Yesterday morning I spent a good five minutes studying the incredible bloom on the plant we have in the bedroom.  And then I took a picture because I may turn it into a print.


I have no idea what the plant is called but it blooms often and in multiple clusters of flowers that fill the room with scent.  It's so perfect it almost looks fake and, yesterday, that's just what I needed to look at for a while. Some perfection.

Vacation time is here and as per prior resolve I spent Tuesday afternoon in my mother's room, sorting through and clearing clutter. Now there are two giant Rubbermaid bins full of miscellaneous sewing stuff sitting on the back porch waiting for a second sort and cull later today.  Yesterday, I needed to take a break from it because it turned out to be a bit more emotionally harrowing than I'd expected.  There I was, one minute dispassionately going through the miscellany, trying to find mates for lonely socks, and the next minute sobbing stupidly into my hands.  

My undoing were the random unfinished things I came across.  The stuff my mother had started working on, clearly with full intentions of seeing completion, and then never did: the skirt she was fixing the waistband on, pinned and ready to go, the sketches for a new jacket she planned to make, the notes about books she would look for in the library, the newspaper clippings about new films she'd watch.  All of that, suddenly halted forever in mid-swing as she now spends her days watching reruns of classic movies, all the while unaware she's seen them before.  It was as if time froze at a specific point yet she moved forward into an entirely different reality and only took a small part of herself with her.  It really wasn't that long ago she was still sketching and making notes and now she can't even write her name.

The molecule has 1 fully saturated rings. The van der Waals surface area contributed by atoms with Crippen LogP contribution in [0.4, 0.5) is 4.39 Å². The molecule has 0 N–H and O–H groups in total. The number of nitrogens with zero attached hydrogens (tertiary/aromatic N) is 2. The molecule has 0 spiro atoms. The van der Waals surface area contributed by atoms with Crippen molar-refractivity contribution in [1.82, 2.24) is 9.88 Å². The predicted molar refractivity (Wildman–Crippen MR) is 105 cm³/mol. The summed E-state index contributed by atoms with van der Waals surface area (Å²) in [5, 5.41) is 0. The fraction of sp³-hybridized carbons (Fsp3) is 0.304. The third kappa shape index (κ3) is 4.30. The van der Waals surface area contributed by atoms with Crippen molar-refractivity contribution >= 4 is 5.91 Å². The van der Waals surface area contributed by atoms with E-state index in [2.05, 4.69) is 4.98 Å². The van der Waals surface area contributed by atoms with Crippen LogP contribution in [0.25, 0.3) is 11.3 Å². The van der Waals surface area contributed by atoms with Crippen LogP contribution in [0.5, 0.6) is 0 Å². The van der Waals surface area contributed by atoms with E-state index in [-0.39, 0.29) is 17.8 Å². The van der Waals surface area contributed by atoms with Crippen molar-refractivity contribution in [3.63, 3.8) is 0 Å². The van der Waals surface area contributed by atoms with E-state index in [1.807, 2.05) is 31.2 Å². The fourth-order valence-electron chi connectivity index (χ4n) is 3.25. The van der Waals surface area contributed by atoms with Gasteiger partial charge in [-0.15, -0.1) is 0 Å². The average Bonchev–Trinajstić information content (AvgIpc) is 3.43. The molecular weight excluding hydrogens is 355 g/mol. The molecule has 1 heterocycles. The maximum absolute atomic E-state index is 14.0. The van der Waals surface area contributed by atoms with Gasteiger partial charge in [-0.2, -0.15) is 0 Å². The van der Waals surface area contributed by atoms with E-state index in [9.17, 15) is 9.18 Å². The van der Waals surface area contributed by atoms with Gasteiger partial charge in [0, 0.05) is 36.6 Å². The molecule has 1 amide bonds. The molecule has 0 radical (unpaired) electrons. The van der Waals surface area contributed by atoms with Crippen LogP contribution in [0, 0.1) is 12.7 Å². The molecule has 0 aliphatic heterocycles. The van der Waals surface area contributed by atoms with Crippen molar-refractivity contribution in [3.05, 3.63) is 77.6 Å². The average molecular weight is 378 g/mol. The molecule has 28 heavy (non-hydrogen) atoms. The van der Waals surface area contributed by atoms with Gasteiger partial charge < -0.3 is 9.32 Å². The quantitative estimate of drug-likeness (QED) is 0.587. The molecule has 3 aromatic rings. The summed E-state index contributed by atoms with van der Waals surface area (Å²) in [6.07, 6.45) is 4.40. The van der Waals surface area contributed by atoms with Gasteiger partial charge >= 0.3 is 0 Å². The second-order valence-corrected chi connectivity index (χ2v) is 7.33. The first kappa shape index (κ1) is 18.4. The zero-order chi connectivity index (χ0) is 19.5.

Along with my finding all these planned-for things came my realization of how her collection of "stuff" was so much like mine.  I have half-finished sewing projects in my closet and sketches for things I want to make, and lists of books and films I want to watch.  Not to mention all the ideas for new prints I hope to do "one day". How terrifying is that, unexpectedly coming face to face with how tenuous those plans and dreams can be? The whole room-sorting task really forced me to confront some things I'd prefer to be an ostrich about and it wasn't much of a leap from there to where I was feeling sorry for myself and the tears started rolling.  And then, in my head I heard the thing my dad always said when I was small and cried: don't cry, you'll pee less, and I felt even more sorry for myself then because he's got dementia too...